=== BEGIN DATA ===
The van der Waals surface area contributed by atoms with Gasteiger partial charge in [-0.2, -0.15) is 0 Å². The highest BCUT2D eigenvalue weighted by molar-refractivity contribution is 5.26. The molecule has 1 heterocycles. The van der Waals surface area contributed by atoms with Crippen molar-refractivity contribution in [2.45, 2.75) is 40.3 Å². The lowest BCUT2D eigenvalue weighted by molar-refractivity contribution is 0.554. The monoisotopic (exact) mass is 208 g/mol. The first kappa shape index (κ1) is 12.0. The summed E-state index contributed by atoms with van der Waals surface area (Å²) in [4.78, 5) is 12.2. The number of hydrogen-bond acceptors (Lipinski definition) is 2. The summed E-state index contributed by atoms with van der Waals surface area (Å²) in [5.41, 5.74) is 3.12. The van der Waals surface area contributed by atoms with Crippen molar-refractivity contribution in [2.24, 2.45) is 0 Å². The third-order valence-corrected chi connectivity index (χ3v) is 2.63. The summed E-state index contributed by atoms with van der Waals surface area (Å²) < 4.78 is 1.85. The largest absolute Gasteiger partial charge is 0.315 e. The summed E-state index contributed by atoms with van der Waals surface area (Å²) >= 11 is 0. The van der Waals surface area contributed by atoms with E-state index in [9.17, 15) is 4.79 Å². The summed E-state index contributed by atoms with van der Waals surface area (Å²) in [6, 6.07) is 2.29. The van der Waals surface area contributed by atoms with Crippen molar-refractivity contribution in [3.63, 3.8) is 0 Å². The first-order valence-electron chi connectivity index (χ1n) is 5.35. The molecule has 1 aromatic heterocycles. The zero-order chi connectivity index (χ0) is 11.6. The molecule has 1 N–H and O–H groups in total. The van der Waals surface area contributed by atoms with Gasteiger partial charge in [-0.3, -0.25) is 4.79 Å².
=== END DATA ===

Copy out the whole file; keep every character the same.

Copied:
The van der Waals surface area contributed by atoms with Gasteiger partial charge in [-0.2, -0.15) is 0 Å². The highest BCUT2D eigenvalue weighted by molar-refractivity contribution is 5.26. The molecule has 1 heterocycles. The van der Waals surface area contributed by atoms with Crippen molar-refractivity contribution in [2.45, 2.75) is 40.3 Å². The lowest BCUT2D eigenvalue weighted by molar-refractivity contribution is 0.554. The monoisotopic (exact) mass is 208 g/mol. The first kappa shape index (κ1) is 12.0. The summed E-state index contributed by atoms with van der Waals surface area (Å²) in [4.78, 5) is 12.2. The number of hydrogen-bond acceptors (Lipinski definition) is 2. The summed E-state index contributed by atoms with van der Waals surface area (Å²) in [5.41, 5.74) is 3.12. The van der Waals surface area contributed by atoms with Crippen molar-refractivity contribution in [2.24, 2.45) is 0 Å². The third-order valence-corrected chi connectivity index (χ3v) is 2.63. The summed E-state index contributed by atoms with van der Waals surface area (Å²) < 4.78 is 1.85. The largest absolute Gasteiger partial charge is 0.315 e. The summed E-state index contributed by atoms with van der Waals surface area (Å²) >= 11 is 0. The van der Waals surface area contributed by atoms with E-state index in [9.17, 15) is 4.79 Å². The summed E-state index contributed by atoms with van der Waals surface area (Å²) in [6, 6.07) is 2.29. The van der Waals surface area contributed by atoms with Crippen molar-refractivity contribution in [3.63, 3.8) is 0 Å². The first-order valence-electron chi connectivity index (χ1n) is 5.35. The molecule has 1 aromatic heterocycles. The zero-order chi connectivity index (χ0) is 11.6. The molecule has 1 N–H and O–H groups in total. The van der Waals surface area contributed by atoms with Gasteiger partial charge in [-0.3, -0.25) is 4.79 Å².